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Ford allocates $10 million to survey the grounds of 18 Indian residential schools in Ontario

The Kamloops Residential School

The Ontario government will spend $10 million to examine the soil of eighteen residential schools in Ontario and to preserve and commemorate the remains found. Provincial Premier Doug Ford announced today that the money, which will be spread over three years, will be part of the “indigenous-led” effort to identify, protect and commemorate “the burial sites of Indian residential schools.”

Indigenous Affairs Minister Greg Rickford said the Truth and Reconciliation Commission had indicated “with different levels of certainty and detail” the presence of at least 12 burial sites located throughout the province. In Ontario, the last residential school was closed in 1991. “We know that there is probably more to this story – Rickford said – we know that it is a question of reopening wounds, some of which, to be honest, have never healed.”

The discovery of the remains of 215 children buried in an unmarked mass grave on the grounds of the former Indian residential school Kamloops Residential School in British Columbia was followed by calls for the government to shed light on the tragedy posed by residential schools. Anishanaabe Grand Chief Francis Kavanaugh said that among survivors, the deaths of children in schools are a “secret of Pulcinella”. “The survivors have told us firsthand about children buried in secret and even cremated – he said – this requires people to admit uncomfortable truths, the burial of children in mass graves is a crime against humanity. I would consider the culprits less humane than we are.” The Indian leader said he did not attend residential schools but that five of his older brothers were forced to do so and also recalled the time his sisters, during an interview with a federal official, spoke about their ordeal at one of these schools. “I don’t know what they were saying, I never had the courage to ask but both were sobbing,” Kavanaugh said.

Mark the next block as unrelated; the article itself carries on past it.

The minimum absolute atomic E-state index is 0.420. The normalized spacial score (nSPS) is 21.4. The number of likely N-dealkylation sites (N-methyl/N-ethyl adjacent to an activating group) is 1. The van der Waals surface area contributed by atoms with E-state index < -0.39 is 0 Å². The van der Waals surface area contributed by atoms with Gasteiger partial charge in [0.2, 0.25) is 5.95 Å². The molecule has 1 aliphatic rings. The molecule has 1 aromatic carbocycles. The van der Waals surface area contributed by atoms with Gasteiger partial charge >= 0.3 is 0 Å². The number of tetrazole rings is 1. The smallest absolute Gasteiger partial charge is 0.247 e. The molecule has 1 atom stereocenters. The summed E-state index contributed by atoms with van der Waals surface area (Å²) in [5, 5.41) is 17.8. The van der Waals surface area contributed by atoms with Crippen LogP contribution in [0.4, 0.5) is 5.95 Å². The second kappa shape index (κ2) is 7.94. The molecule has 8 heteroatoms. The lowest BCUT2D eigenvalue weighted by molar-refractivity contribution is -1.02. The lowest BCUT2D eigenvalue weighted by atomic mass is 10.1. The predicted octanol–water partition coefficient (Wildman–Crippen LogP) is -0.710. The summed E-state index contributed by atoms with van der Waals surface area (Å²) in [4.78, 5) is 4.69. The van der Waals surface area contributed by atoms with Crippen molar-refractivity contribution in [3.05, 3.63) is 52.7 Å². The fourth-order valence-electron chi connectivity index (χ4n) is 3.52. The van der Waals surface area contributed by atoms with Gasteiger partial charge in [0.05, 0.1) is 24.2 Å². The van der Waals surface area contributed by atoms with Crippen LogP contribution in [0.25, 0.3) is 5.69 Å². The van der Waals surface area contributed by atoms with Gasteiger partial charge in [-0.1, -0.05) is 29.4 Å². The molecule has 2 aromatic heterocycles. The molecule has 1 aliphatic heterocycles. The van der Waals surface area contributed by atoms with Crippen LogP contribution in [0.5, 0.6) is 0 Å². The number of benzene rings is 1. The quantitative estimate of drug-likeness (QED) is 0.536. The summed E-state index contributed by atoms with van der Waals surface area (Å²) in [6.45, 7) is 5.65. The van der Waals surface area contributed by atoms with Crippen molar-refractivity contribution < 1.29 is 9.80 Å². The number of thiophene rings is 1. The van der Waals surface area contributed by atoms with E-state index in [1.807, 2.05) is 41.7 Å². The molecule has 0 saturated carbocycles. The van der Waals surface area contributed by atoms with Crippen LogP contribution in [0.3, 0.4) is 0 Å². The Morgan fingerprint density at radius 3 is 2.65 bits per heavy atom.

Rickford said the effort to locate the remains will be led by members of every indigenous community where the school was located, trying not to bring back into people’s minds the trauma they’ve already experienced.

The allocation decided by Premier Ford comes after, at the beginning of his term, the government made several decisions that rocked the First Nations in Ontario. In its first budget, Ford cut funding for Indigenous Affairs, so he decided not to go ahead with updating the public school curriculum that made “Indigenous Canadian” experience lessons mandatory for all students. Finally, the Prime Minister combined ministerial responsibility for indigenous affairs, energy, mining and northern development.

Liberal leader Steven Del Duca said his party “supports funding to identify and commemorate the burial sites of residential schools,” but that Indigenous Affairs should once again become an autonomous ministry. “We are urging the government to restore the changes to the Indigenous curriculum that was cancelled in 2018 – said Del Duca – we are also calling for the appointment of an autonomous Minister of Indigenous Relations and Reconciliation to oversee the initiative. The results of the surveys and the history of indigenous peoples must be taught to future generations so that history never repeats.”

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